This Day in the Civil War

Wednesday Dec. 25 1861

Following a White House meeting where the Trent Affair was rehashed yet again, President and Mrs. Lincoln persevered with a great Christmas feast this night. After the horrors of the last year it was no doubt the last thing they felt like doing, but as usual in wartime a pretence of normalcy was considered essential for morale. In Winchester, VA, though, Gen. Thomas J. (“Stonewall”) Jackson, on one of his rare leaves home, had a quiet dinner with his wife.

Thursday Dec. 25 1862

Although no great battles marred the celebration of Christ’s birth this year, there was no cessation of the average sort of small skirmishing. Actions took place in Warrenton, Va. Confederate Gen. John Hunt Morgan continued his raid on Federal forces in Kentucky, leading to violence at Bear Wallow and Green’s Chapel in that state. There was even a disturbance of the peace at Prim’s blacksmith shop on Edmondson Pike, Tenn.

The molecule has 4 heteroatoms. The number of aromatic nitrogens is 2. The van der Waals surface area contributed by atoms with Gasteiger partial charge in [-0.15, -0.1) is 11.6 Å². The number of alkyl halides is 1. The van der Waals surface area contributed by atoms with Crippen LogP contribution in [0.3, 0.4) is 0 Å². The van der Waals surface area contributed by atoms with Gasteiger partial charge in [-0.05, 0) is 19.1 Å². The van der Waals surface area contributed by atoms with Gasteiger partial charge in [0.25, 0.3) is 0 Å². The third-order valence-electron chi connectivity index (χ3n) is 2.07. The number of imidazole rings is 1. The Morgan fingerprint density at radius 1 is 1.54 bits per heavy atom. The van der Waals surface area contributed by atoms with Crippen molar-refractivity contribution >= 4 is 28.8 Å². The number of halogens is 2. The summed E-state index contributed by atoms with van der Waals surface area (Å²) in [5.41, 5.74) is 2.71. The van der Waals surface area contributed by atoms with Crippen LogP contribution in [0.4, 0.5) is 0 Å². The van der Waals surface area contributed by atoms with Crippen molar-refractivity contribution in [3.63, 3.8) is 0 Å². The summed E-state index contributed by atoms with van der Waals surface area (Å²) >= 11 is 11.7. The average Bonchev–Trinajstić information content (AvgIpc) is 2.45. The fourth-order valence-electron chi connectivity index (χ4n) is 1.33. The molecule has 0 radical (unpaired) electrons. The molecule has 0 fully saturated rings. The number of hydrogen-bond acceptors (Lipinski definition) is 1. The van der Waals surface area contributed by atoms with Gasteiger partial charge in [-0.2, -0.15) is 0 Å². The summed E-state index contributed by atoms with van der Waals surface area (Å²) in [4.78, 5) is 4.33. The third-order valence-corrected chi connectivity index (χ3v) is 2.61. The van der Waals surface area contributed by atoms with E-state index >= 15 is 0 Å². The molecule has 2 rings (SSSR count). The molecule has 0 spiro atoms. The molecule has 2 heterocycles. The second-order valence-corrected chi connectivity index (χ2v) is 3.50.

Friday Dec. 25 1863

As a great many members of the Union army had signed two-year enlistments in 1861, it was becoming a matter of great concern to get as many of them to re-enlist as possible, as this saved the considerable expense of training new enlistees from scratch. (Common wisdom of the day claimed that it took two years to make a cavalryman, although the process had speeded up considerably by now.) Capt. Kennedy of the 9th NY Volunteer Cavalry celebrated the decision of several of his men to re-up by holding the swearing-in ceremony on Christmas Day, at Culpepper Court House, Va.

Sunday Dec. 25, 1864

US Navy Lt. William Barker Cushing, who not long before had sunk the CSS Albermarle and received great acclaim, spent this day assisting in the assault on Ft. Fisher. Gunboats provided covering bombardment as Gen. Benjamin Butler’s 2000 troops came ashore and advanced on the fort. Cushing’s route was to be up New Inlet, but it was found to be blocked by a sandbar and he was driven back.

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